3. 10 Paradoxes that Will Bite You in the Ass (1st in Series) As is always our objective – the takeaway is simple: responsible decision making (especially in business) involves (1) an awareness of the ‘facts’ that seem to be irrefutable and (2) a balance between the polar positions.
4. TPN vs. DMN – Brain Structure and Mindfulness

A review of the literature shows some of the physical effect on the brain:

  • Prefrontal Cortex: executive functioning such as planning, problem solving, and emotion regulation.
  • Connections between areas associated with attention and concentration get stronger.
  • Enhanced connectivity between brain regions.
5. Are we as dumb as we think we are?

In sharp contrast to earlier posts on cognitive biases, thinking errors and other shortcomings that I have flagged – this one is more a celebration of how special the human mind is:

  • Generating rich inferences from sparse data.
  • Possessing basic instincts for statistical information.
  • Recognizing causal relationships based on circumstances.

Bibliography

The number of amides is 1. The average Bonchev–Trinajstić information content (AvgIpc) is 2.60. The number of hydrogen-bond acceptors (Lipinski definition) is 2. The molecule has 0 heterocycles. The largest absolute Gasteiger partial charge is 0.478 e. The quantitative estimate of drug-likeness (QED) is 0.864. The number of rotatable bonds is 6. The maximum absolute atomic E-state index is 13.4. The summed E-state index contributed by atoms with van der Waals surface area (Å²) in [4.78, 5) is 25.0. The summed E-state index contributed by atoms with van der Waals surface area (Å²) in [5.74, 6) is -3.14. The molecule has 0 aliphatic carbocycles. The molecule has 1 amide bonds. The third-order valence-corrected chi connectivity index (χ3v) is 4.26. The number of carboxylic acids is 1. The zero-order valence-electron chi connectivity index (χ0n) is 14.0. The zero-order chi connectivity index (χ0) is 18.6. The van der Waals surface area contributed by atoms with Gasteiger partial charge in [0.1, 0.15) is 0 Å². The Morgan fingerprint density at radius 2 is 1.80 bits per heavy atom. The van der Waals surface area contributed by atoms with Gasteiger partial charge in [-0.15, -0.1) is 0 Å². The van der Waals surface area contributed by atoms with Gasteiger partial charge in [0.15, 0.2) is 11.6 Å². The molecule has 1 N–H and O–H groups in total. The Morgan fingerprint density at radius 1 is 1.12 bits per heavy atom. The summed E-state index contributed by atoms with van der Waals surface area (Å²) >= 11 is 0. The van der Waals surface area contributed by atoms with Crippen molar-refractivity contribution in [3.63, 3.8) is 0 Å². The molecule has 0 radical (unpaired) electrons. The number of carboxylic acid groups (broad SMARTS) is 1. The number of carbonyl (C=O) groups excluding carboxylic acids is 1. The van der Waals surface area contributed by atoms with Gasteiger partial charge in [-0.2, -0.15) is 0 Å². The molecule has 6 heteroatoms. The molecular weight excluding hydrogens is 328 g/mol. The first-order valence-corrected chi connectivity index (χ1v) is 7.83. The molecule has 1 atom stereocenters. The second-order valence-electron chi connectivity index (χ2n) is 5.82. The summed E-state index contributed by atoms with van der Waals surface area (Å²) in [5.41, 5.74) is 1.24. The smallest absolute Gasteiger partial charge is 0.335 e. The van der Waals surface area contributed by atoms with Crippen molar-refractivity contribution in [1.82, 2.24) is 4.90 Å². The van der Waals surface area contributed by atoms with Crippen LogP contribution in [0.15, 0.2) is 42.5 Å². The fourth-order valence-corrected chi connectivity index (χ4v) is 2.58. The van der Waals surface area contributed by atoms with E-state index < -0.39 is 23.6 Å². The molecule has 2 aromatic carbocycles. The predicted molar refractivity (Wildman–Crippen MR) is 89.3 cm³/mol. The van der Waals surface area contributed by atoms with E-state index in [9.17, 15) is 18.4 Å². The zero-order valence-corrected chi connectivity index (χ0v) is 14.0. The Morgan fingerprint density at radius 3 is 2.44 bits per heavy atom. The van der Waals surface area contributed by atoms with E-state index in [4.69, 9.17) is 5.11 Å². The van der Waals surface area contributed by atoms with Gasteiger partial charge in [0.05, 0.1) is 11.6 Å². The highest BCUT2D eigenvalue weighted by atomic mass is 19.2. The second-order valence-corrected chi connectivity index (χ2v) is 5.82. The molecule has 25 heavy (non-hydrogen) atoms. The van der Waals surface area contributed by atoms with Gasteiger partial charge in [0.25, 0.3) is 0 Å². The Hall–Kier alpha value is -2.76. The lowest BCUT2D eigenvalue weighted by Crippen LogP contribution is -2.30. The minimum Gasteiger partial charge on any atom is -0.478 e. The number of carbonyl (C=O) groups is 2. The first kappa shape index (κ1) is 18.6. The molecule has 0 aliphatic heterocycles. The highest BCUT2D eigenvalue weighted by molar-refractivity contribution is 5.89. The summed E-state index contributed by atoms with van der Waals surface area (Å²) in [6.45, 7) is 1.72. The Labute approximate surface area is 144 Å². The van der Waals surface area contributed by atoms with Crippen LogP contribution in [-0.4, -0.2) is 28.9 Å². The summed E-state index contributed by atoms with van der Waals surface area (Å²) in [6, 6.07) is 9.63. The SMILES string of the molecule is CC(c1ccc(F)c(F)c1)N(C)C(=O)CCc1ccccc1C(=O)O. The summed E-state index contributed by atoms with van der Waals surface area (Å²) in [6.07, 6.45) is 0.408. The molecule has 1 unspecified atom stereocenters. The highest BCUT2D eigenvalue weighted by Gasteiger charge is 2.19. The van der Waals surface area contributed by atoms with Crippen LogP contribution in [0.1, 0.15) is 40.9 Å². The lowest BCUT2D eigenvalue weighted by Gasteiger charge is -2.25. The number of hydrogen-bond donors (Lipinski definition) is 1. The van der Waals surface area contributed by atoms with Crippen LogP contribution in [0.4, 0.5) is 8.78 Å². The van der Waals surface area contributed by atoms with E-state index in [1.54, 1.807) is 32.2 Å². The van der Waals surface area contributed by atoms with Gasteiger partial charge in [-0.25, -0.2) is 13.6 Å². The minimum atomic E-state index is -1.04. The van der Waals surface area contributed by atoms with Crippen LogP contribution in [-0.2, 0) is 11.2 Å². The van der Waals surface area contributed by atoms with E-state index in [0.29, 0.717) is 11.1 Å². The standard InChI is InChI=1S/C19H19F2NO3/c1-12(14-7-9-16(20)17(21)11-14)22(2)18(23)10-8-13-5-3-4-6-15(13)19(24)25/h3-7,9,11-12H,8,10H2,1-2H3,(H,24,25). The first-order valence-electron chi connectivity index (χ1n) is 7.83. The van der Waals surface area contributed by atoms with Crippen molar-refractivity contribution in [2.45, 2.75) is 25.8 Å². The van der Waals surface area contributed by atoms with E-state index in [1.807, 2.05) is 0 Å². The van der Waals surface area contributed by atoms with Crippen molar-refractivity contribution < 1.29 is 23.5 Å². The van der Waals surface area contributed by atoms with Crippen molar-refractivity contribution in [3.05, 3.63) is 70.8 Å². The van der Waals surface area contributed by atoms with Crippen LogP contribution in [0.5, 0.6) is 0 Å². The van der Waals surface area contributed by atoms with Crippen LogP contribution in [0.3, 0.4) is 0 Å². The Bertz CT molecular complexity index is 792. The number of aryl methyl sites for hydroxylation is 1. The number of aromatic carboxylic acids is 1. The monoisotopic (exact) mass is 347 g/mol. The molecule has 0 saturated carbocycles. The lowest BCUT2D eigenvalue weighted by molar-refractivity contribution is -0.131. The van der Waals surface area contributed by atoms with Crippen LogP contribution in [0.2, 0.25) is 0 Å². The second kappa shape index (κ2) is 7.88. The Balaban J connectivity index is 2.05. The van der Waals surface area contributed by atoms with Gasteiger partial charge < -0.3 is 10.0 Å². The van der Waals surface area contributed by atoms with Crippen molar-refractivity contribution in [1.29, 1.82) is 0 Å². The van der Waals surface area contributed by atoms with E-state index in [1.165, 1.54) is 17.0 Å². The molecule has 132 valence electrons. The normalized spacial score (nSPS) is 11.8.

1. Jeff Boss – How To Overcome The ‘Analysis Paralysis’ Of Decision-Making
  2. Becky Kane – The Science of Analysis Paralysis: How Overthinking Kills Your Productivity & What You Can Do About It
  3. Donalee Markus, Ph.D. – How to Make an Important Decision
  4. Bob Taibbi, L.C.S.W. – Do You Have Analysis Paralysis?

Additional relevant Business Brain Model articles:

  1. Pattern Recognition and its Role in Decision Making
  2. Decision Making: A New Approach to Groupthink
  3. Deciding How to Decide to Make Decisions
  4. Our View of the World is Misleading – Part 2
  5. 10 Paradoxes that Will Bite You in the Ass (1st in Series)
  6. How Embodied Is Your Cognition -What is principle
  7. Thaler Explained Why It Makes Sense That Things Don’t Make Sense
  8. Body & Brain: Part Three – Is Your Gut the Most Important Part of Your Brain?
  9. Thinking Errors: Part Four – Arming Yourself in the Battle with Your Mind
  10. TPN vs. DMN – Brain Structure and Mindfulness
  11. Are we as dumb as we think we are?
  12. Thinking Errors: Part Three – A Field Guide to Thinking Errors

About the Author: W.B. “Bud” Kirchner is a serial entrepreneur and philanthropist with more than 50 years of business success. He is not a scientist or an academic but he does have a diversified exposure to neuroscience, psychology and related cognitive sciences. Generally speaking, the ideas he expresses here are business-angled expansions of other people’s ideas, so when possible, he will link to the original reference.